The Shadow Line

I commented about The Shadow Line after the first episode was broadcast, noting that many were remarking that it was a British version of The Wire. Seven weeks later and following that comment it seems right to return to what’s likely to be a highlight for the BBC this year.

Was it the British Wire? No, in the end it was to deeply artifice to be like that, instead it was somewhere between “Edge of Darkness “ and “Tinker, Tailor, Soldier, Spy”. After the first week it abandoned realism (although it was never truly out of the picture) in favour of a deeply stylised approach. It didn’t always work, but it was never less than totally committed to its own ideas. Like The Wire it was the vision of a single person, but here it was about metaphor rather than a mirror of societies ills.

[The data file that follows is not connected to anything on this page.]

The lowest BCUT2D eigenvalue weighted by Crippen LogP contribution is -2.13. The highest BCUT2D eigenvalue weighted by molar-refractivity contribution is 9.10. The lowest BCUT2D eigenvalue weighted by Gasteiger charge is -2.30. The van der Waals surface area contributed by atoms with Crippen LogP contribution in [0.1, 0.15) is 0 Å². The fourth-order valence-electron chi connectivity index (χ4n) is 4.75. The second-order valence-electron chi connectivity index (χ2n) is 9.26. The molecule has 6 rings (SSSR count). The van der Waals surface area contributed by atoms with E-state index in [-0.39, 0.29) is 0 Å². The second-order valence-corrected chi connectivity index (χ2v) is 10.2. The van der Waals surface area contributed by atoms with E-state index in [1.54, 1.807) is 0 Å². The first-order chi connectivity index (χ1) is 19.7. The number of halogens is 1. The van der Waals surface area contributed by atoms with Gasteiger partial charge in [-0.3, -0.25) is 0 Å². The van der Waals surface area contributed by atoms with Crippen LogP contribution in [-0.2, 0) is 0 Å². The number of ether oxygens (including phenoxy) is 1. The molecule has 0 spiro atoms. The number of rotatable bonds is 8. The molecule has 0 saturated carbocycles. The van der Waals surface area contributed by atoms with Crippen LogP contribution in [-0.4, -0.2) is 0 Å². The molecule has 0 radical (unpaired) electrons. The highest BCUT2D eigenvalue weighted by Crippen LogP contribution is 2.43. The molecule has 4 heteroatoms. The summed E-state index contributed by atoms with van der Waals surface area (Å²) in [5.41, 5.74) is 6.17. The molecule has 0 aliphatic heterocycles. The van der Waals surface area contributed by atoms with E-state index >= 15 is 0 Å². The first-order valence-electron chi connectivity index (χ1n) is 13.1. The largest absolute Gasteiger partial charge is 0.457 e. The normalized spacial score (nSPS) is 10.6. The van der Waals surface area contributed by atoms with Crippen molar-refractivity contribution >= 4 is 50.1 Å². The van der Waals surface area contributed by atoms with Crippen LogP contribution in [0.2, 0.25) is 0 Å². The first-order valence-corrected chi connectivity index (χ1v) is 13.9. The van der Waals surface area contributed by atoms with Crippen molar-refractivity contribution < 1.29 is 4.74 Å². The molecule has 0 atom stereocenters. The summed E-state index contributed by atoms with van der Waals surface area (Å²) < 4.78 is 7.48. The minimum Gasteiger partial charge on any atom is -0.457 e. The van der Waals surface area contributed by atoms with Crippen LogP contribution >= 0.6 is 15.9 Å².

Interestingly it offered no redemption / positive conclusion. It’s difficult to say that those morally whiter than the majority of the cast emerged with any sense of victory (or any victory at all). Yes, they had the moral high ground, but their efforts were to no avail. In the end evil (personified by Stephen Rea as a combination of George Smiley and The Terminator) triumphed, not because it defeated everyone but because everyone resigned to it.

The acting was superb throughout. Stephen Rea and Rafe Spall seemed to be competing to present the case for who was the bigger psychopath, one all cold detachment, the other (seemingly) impulsive behaviour. However in the end they were eclipsed by what at first seemed the most straightforward of roles from Christopher Eccleston – his penultimate scene was played purely with body language and was amongst the most quietly devastating moments on TV for a long time. One hundred percent commitment from all meant it never crossed the line into pretension.

Between this and “The Crimson Petal and the White”, the BBC seems to be having a bumper year of quality, hopefully it will continue.

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